There are some basic this you need to know to get your sport kite
going. Once you are comfortable with launching, landing and a few
simple moves, the adventure begins and the only limit is your imagination!
Remember that Sport Kites are built for flying - not for crashing.
When a kite hits the ground the laws of physics are operating: when
a fast moving object hits a stationery object, something will break
- this is usually the kite. (A similar thing happens to cars that
hit concrete walls).
The kites we sell are built to high standards with good quality
materials and are strong enough to withstand minor crashes. They
are made to perform in the air, not on the ground. Most of the mistakes
happen when flyers first fly their kites and are getting used to
the way it works.
Some things to remember when flying are:
- Let out all the line before you begin to fly - ensure both lines
the same length.
- Keep the kite high in the sky when trying new moves - there
is more time for correcting before it hits the ground.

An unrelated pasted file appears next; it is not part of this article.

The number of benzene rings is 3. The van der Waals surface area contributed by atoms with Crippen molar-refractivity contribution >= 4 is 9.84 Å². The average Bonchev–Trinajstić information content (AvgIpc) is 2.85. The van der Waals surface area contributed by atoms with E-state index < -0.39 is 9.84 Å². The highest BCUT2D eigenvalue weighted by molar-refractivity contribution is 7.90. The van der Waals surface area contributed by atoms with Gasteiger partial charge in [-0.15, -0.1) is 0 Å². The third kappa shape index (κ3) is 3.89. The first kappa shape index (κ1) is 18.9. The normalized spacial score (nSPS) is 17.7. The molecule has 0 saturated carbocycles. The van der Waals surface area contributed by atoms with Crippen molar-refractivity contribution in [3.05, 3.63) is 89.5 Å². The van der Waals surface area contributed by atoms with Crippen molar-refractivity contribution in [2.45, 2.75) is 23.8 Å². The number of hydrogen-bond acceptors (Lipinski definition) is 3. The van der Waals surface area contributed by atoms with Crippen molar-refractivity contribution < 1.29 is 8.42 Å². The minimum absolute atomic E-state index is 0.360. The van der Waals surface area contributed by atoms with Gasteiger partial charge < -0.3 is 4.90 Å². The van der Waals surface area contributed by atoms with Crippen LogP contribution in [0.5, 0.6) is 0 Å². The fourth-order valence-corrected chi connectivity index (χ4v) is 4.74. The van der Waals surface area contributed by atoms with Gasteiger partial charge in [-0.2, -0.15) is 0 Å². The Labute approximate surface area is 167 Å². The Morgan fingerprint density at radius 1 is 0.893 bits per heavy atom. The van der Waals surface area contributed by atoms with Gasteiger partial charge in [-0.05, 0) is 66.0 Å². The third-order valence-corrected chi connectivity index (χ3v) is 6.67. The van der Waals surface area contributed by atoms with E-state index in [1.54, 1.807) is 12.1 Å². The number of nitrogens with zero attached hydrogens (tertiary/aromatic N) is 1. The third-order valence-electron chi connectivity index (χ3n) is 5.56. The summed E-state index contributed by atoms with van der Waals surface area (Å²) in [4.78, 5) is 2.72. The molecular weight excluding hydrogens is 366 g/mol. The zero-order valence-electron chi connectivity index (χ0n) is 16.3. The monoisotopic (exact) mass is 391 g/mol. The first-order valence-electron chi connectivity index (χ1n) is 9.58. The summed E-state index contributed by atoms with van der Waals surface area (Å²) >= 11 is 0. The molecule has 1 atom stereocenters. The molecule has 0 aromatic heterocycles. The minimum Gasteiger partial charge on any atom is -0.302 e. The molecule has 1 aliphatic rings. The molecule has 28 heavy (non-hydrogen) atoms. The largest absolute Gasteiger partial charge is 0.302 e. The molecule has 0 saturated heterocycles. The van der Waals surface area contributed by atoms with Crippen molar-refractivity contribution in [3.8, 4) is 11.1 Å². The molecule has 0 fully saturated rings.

- If it looks as though the kite is going to hit the ground, lunge
towards it - this will release the wind pressure and lessen the
force of the impact (physics again).
- Think about turning in clockwise and anticlockwise directions,
rather than left and right, as sometimes the kite will be upside
down and this can cause unexpected results.
- Don't drag the kite once it has crashed. It can catch on sticks,
seaweed and other things on the ground and the sail can score
or even tear.
Be aware of the wind you are flying in:
- If there is not enough wind, you will have trouble keeping
the kite airborne.
- If there is too much wind, the kite will go faster than usual
- you will have trouble controlling it and may get dragged along
- If the wind is really gusty, you will have patches of increased
wind, which will speed up manoeuvres, and when the wind drops,
the kite will drop in the air. This is typical of a Canterbury
nor'wester - which is not a recommended flying wind.
I am keen to ensure that my customers are happy and would always
prefer to have the opportunity to help you overcome any problems
with your product. You can phone or email
me if you have any queries.
If you are having trouble with assembly or knot-tying processes
on your kite, I can often talk (by phone
or email) through these to ensure that your kite flying experience